Government drives costs up

If anyone wants to get a concrete real world example of how absurd the "the government will bring health care costs down" argument is, go no further than higher education. According to the Digest of Education Statistics 2008 the cost of a four year school has gone up more than 330% in 20 years. That type of price increase makes health care cost increases with a ballooning aging population and longer life expectancies look sane and modest in comparison. What caused such a huge increase? 

The government has steadily pumped more and more money into higher education with predictable results. As more "easy" money is poured into the system, the prices have gone up to what the market will bear.  Think of education like the housing market was a few years ago.  As more "easy money" was poured into the housing market the cost of homes increased drastically.  

Today the government either guarantees or issues 80% of all student loans according to the Wall Street Journal. It didn't start out that way, but who would oppose helping poor students get an education? Now that the government is so immersed in the market it's time to get rid of the competition in the 100 billion dollar a year industry.  First the Obama administration wants to eliminate private loans that are guaranteed by the government -- which make up 50 percent of all student loans.  It also wants to add new restrictions to the 20 percent of totally private student loans that don't cost the taxpayer a dime. In addition to those changes, the Obama administration announced earlier this year that they were starting another entitlement for higher education loans which will compete directly with banks.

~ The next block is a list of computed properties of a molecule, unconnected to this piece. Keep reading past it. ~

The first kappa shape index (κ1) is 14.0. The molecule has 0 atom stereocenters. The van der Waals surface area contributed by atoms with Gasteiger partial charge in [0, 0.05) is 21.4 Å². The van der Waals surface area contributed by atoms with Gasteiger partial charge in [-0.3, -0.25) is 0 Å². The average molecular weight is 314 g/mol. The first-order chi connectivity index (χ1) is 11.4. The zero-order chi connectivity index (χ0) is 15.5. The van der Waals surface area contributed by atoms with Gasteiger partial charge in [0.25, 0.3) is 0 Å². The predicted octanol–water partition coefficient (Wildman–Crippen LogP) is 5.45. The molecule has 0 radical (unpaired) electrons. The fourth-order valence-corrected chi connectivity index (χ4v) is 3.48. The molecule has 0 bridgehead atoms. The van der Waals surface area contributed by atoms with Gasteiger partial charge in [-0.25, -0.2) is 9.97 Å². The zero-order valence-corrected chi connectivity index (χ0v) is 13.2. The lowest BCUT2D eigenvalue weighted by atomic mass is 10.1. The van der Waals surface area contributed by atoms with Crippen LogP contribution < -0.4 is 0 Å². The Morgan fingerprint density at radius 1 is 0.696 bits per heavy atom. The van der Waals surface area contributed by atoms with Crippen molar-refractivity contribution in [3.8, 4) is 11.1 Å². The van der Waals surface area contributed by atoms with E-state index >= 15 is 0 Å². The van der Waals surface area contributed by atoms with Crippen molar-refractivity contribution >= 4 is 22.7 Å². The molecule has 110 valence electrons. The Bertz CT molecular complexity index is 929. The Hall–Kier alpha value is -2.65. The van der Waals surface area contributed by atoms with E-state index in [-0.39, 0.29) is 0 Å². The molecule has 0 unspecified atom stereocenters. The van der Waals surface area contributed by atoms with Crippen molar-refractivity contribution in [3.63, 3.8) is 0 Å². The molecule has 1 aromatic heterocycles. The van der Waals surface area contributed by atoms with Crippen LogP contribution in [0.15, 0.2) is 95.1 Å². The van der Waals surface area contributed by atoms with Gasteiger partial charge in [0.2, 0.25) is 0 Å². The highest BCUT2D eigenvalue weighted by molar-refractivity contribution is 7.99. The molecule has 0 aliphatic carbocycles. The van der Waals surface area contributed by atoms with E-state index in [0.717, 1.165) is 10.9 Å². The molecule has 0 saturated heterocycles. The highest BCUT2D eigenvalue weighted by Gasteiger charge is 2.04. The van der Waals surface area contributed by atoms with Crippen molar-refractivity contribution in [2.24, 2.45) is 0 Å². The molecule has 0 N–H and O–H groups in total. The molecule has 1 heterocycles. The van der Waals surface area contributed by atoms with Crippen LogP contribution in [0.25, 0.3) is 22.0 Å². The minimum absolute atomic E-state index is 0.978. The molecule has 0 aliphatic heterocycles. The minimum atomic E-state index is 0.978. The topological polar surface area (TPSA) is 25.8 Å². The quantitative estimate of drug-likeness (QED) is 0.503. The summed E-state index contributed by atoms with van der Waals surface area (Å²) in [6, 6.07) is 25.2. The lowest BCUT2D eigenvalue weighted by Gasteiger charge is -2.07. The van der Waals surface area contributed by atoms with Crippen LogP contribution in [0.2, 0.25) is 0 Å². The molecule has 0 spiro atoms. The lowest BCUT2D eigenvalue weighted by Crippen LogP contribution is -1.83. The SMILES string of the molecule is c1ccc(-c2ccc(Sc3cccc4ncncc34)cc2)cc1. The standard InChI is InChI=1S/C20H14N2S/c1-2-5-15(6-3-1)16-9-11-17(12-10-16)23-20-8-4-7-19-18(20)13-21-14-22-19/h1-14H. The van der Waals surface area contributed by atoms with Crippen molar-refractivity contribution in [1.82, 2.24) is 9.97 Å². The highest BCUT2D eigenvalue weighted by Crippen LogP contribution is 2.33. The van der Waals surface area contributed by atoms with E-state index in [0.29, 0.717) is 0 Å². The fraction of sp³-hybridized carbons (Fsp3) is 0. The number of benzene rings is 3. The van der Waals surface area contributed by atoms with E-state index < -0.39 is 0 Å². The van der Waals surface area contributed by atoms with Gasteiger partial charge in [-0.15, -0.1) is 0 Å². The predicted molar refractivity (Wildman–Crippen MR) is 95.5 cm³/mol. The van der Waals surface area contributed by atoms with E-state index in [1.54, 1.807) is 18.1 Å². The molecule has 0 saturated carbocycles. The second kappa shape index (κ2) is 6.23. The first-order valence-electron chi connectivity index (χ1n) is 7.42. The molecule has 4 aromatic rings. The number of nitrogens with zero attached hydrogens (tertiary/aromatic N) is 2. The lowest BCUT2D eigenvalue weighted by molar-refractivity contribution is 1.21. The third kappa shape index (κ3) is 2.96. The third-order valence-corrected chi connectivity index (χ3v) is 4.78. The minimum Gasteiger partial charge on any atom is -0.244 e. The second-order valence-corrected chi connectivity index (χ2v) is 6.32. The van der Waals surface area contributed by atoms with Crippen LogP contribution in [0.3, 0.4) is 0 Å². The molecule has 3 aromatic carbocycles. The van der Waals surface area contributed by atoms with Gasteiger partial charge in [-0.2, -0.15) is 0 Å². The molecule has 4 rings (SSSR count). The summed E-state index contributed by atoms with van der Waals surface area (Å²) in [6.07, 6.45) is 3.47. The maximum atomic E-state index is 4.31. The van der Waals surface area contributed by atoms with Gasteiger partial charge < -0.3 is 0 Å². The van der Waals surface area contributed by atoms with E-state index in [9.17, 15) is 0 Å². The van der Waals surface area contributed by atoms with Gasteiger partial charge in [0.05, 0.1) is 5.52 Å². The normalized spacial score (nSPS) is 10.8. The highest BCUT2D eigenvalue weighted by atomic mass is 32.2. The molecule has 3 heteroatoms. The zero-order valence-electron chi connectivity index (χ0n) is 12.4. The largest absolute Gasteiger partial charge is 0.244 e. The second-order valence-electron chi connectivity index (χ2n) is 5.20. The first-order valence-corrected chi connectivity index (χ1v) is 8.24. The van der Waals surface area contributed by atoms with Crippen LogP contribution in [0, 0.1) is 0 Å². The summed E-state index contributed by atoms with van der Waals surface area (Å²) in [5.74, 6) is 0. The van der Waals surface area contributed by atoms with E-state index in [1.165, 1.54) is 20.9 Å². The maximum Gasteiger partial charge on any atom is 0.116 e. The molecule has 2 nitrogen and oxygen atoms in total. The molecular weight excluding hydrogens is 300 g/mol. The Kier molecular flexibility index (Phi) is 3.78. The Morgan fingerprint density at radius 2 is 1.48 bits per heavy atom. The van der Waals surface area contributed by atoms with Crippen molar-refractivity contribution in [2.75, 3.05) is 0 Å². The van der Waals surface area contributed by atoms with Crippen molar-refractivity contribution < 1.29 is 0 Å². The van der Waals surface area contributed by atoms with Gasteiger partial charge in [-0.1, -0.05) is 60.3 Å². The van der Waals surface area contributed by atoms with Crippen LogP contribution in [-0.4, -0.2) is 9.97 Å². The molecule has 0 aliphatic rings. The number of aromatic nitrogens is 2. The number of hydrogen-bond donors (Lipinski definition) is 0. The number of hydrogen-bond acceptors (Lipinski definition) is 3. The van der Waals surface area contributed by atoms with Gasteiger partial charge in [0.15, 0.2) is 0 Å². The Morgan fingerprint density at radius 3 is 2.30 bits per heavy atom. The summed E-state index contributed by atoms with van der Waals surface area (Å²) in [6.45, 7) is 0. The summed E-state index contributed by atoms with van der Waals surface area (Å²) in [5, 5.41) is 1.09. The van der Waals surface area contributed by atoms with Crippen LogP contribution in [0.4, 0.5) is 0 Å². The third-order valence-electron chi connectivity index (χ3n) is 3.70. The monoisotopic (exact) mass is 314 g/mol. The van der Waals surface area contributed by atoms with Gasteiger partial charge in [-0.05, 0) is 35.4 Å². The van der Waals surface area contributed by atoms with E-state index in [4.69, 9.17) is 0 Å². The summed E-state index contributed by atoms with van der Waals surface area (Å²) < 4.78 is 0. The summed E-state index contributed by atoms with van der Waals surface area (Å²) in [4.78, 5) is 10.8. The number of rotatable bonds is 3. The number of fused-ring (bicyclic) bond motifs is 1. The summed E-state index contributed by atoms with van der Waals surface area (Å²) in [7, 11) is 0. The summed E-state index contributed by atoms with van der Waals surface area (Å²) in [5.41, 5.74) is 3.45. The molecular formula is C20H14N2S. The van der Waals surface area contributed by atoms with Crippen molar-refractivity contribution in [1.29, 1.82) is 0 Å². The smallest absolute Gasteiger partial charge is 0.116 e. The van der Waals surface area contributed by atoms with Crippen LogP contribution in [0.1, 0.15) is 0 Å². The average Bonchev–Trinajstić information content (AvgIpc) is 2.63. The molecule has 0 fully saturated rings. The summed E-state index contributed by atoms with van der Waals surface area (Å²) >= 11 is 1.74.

I see a pattern emerging. The government interferes in a market place (Health Care, Housing, Student Loans) and when it all goes bad, they claim that the reason it doesn't work is that there isn't enough government. Thankfully many people aren't buying it. The question is will enough people stand and fight against single payer tyranny in all its forms? 
If anyone wants to get a concrete real world example of how absurd the "the government will bring health care costs down" argument is, go no further than higher education. According to the Digest of Education Statistics 2008 the cost of a four year school has gone up more than 330% in 20 years. That type of price increase makes health care cost increases with a ballooning aging population and longer life expectancies look sane and modest in comparison. What caused such a huge increase? 

The government has steadily pumped more and more money into higher education with predictable results. As more "easy" money is poured into the system, the prices have gone up to what the market will bear.  Think of education like the housing market was a few years ago.  As more "easy money" was poured into the housing market the cost of homes increased drastically.  

Today the government either guarantees or issues 80% of all student loans according to the Wall Street Journal. It didn't start out that way, but who would oppose helping poor students get an education? Now that the government is so immersed in the market it's time to get rid of the competition in the 100 billion dollar a year industry.  First the Obama administration wants to eliminate private loans that are guaranteed by the government -- which make up 50 percent of all student loans.  It also wants to add new restrictions to the 20 percent of totally private student loans that don't cost the taxpayer a dime. In addition to those changes, the Obama administration announced earlier this year that they were starting another entitlement for higher education loans which will compete directly with banks.  

I see a pattern emerging. The government interferes in a market place (Health Care, Housing, Student Loans) and when it all goes bad, they claim that the reason it doesn't work is that there isn't enough government. Thankfully many people aren't buying it. The question is will enough people stand and fight against single payer tyranny in all its forms?